Keeping Track of My Software Installation in Macbook Using Homebrew

Being a computer science student, I need to install a lot of different software on my laptop, as a different course would require a different set of applications to use. For example, my “Data Analytics and Visualization” course would require me to install R and RStudio while my “Supercomputing for Big Data” course would require me to install Scala and SBT. Another course requires me to install Elasticsearch and Kibana, or Python and Jupyter Notebook. Sometimes, I also need to install PHP and MySQL for web development.

Being a former Windows user, a solution to keep up with the installation is to download the installation package (from AppStore or the official website) and install it manually. If I want to update the version of the app, I need to download the new version and replace the old installation one by one. This is the easy way to install things but sometimes I forgot to delete the installation package or keep track of what I have installed (and which version) on my laptop.

One of my friends then told me that there is an easier way to install software (or package) using Homebrew. Homebrew is a package manager for MacOS similar to apt-get or yum in Linux. The advantage of using Homebrew, as any other package managers, is that we can manage software/package installation easily from command line. We don’t need to go to the official website of the package maintainer, download the package, and install it manually to have it in our laptop. We also don’t need to repeat this process if we want to update to the latest version.

Command Line Packages

Homebrew can be installed from terminal. To install it, run the following command.

/usr/bin/ruby -e "$(curl -fsSL"

This will install Homebrew in /usr/local directory.

Then if I want to install a specific (command-line) package, just execute brew install <package-name>, for example, to install mysql database, just execute

brew install mysql

Homebrew has a list of more than a thousand packages maintained and updated regularly. To search if the package is available to install, run brew search <package-name>. This command is also useful if we don’t know the (official) name of the package in Homebrew.

The followings are a list of Homebrew commands that I use the most along with their use. A more complete list of commands can be found in the documentation in its official website.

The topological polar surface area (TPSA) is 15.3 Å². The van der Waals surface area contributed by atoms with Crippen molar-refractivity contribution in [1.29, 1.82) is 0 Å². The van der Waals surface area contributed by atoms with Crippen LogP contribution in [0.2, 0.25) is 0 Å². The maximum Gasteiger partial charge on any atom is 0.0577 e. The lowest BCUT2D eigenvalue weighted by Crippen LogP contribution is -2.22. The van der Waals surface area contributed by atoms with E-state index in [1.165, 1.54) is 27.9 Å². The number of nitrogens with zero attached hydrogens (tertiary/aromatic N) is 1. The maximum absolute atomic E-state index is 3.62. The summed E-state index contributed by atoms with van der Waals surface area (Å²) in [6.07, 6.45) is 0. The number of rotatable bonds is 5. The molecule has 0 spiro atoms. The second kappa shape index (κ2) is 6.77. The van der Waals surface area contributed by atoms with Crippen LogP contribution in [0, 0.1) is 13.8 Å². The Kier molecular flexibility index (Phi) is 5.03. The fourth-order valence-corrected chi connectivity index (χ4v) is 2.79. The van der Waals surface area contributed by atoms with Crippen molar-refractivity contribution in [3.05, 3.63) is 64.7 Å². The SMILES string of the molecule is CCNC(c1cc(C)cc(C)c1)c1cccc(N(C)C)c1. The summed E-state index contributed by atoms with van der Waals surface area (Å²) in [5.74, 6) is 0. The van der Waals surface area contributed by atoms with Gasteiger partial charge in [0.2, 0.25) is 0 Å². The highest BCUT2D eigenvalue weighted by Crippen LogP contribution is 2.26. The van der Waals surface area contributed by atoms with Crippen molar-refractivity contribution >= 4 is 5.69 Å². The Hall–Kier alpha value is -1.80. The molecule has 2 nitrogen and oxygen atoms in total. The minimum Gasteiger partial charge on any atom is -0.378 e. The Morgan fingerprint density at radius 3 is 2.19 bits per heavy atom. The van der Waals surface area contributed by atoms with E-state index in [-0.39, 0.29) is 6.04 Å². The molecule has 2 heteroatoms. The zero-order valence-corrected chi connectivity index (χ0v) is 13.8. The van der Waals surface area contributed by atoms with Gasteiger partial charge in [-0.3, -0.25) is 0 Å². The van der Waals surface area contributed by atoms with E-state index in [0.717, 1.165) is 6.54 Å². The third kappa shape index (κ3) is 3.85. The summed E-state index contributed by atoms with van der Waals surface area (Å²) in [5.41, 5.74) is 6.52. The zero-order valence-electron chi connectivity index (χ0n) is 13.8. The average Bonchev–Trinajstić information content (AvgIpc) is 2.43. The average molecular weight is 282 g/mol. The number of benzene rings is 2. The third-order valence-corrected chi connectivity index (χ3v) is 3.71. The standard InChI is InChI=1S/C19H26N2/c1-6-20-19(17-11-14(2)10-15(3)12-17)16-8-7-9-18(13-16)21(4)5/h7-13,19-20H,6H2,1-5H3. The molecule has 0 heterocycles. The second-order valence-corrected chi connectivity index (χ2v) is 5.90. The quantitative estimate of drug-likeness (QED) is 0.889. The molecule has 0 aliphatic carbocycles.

• brew install <package-name>: Install a package
  • brew uninstall <package-name>: Uninstall a package
  • brew search <package-name>: Search a package. Also useful if we don’t know what is the (official) name of the package.
  • brew list: List all installed packages. This is useful to keep track of all package installation, for example, when we want to remove the package that we don’t need anymore.
  • brew outdated: List all outdated packages.
  • brew doctor: Check the installation of brew and check for possible installation problems.
  • brew update: Update Homebrew to the latest version, along with the package definitions. I run this command (almost) everytime when I open terminal since I want to keep Homebrew always updated.
  • brew upgrade <package-name>: Upgrade an outdated package. If no is given, then upgrade all outdated packages. This is useful to keep the packages updated to the latest version.
  • brew cleanup: Delete old downloads from the Homebrew download-cache.

GUI Packages

The commands above work for packages that are mostly run in command line, such as php, mysql, elasticsearch, python, r, or even wget. So basically software without graphical user interface.

An extension of Homebrew, called Homebrew-Cask, brings the simplicity to install packages with GUI, like Google Chrome, Spotify, RStudio, MySQL Workbench, from command line similar to the installation above.

To get Homebrew-Cask, run

brew tap caskroom/cask

This will download a list of GUI packages (and additional information) that can be installed via Homebrew.

The commands above also works with Homebrew-Cask, with every command starts with brew cask. So if we want to install, for example, Spotify, just run brew cask install spotify. If we don’t know the name of the package, for example, of MySQL Workbench, just run brew cask search mysql to list all available GUI packages related to MySQL (from there, we can see that the package name for MySQL Workbench is mysqlworkbench). Similarly, to list all outdated packages, run brew cask outdated. And if we want to remove a package that we don’t need anymore, just brew cask uninstall it.

There is no need again to download the installer for a software, drag-and-drop to Applications folder, and delete the installer every time we want to install or update a software.

For me, it’s also easier to keep track of the installed software, remove unused software, and keep my Downloads directory clean from package installer.


(This article was originally posted on Medium with title Keep Track and Keep Clean of My Software Installation in Macbook Using Homebrew. I will post some of my articles on Medium to this blog and vice versa)

Share Comments
comments powered by Disqus